The opportunity to hone your moderating skills can be viewed with trepidation, but AQR offers a non-threatening environment and tutors who've been there and done it all.
I admit to being nervous. Meeting a whole room of new people and the knowledge that Id have to moderate later on in the day was always going to be a daunting prospect. But then, there were also prickles of excitement.
And for newcomers in the future, my advice would be not to worry. AQRs Hands on Moderating Course is specifically designed to give those who are moderating virgins the chance to practise in a safe and reassuring environment over the course of a day.
What helped was mixing with the other moderators on arriving at the venue, and learning just how much we had in common. In fact, a number of us had started our careers in similar places. And thats not to downplay the importance of croissants so early in the morning.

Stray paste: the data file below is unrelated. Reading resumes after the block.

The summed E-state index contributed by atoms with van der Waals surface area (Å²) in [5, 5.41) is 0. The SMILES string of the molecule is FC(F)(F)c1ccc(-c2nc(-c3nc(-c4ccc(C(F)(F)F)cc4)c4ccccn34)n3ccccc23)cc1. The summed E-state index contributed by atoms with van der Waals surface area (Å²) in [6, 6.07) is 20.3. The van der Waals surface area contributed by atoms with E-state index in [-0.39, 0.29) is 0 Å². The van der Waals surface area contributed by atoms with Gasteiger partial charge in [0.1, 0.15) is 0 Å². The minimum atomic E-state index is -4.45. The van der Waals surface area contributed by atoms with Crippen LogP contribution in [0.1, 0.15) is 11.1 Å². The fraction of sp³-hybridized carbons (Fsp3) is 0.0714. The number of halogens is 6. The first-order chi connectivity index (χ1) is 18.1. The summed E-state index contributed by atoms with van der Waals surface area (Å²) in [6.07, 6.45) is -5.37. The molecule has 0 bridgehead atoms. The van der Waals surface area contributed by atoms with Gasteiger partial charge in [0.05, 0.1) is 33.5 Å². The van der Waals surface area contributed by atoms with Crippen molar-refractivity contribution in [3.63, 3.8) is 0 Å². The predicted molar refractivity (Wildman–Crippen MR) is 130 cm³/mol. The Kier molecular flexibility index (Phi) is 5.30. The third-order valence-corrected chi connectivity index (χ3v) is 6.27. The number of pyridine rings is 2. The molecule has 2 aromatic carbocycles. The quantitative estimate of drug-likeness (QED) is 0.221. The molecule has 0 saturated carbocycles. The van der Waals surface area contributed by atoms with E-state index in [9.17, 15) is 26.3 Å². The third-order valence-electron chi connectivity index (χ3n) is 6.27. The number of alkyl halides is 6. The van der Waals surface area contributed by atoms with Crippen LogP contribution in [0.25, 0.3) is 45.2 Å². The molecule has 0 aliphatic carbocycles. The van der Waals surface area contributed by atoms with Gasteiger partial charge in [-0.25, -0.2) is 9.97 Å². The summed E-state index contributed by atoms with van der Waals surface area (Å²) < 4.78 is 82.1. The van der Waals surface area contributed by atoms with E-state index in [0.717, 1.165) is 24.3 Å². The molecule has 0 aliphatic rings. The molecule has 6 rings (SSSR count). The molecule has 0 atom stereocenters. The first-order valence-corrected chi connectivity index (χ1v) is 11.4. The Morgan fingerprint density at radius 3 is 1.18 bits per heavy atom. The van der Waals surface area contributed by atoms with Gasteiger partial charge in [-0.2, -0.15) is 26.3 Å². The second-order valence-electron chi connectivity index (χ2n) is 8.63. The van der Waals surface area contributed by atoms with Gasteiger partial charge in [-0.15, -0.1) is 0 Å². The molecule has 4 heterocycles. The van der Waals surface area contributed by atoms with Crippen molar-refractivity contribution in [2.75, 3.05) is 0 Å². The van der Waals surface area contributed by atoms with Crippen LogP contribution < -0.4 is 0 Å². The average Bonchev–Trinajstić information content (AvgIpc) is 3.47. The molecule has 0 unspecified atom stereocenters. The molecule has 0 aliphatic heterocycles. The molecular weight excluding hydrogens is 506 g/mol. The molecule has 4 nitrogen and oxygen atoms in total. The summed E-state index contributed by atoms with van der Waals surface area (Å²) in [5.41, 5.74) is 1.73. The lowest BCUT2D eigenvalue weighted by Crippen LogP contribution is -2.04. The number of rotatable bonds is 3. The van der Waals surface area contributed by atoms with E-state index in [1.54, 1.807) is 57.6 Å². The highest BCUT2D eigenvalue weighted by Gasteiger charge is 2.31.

We were introduced to the tutors, and given an outline of how the day would pan out. Then, work started. We were put into pairs for an interview exercise and given projective exercises to prompt ideas on how to make the most of groups.
The afternoon was the part Id been dreading: moderating a group of four for 20 minutes. The run-up to this session was, unsurprisingly, a little scary and un-nerving, but just two minutes in I experienced not only a sense of relief that my part was up and running, but really started to enjoy it and forget about the pregroup nerves.
If you are thinking about attending in the future and are a little nervous about the prospect — just do it! AQR really does understand the quallie world and gives as much advice (and wonderful horror stories) as you need. I left feeling that mixing with my peers had not only provided me with valuable skills and knowledge, but also acted as a real confidence booster.
Senior Strategic Consultant, The Behavioural Architects
This article was first published in InBrief magazine, April 2016
Copyright © Association for Qualitative Research, 2016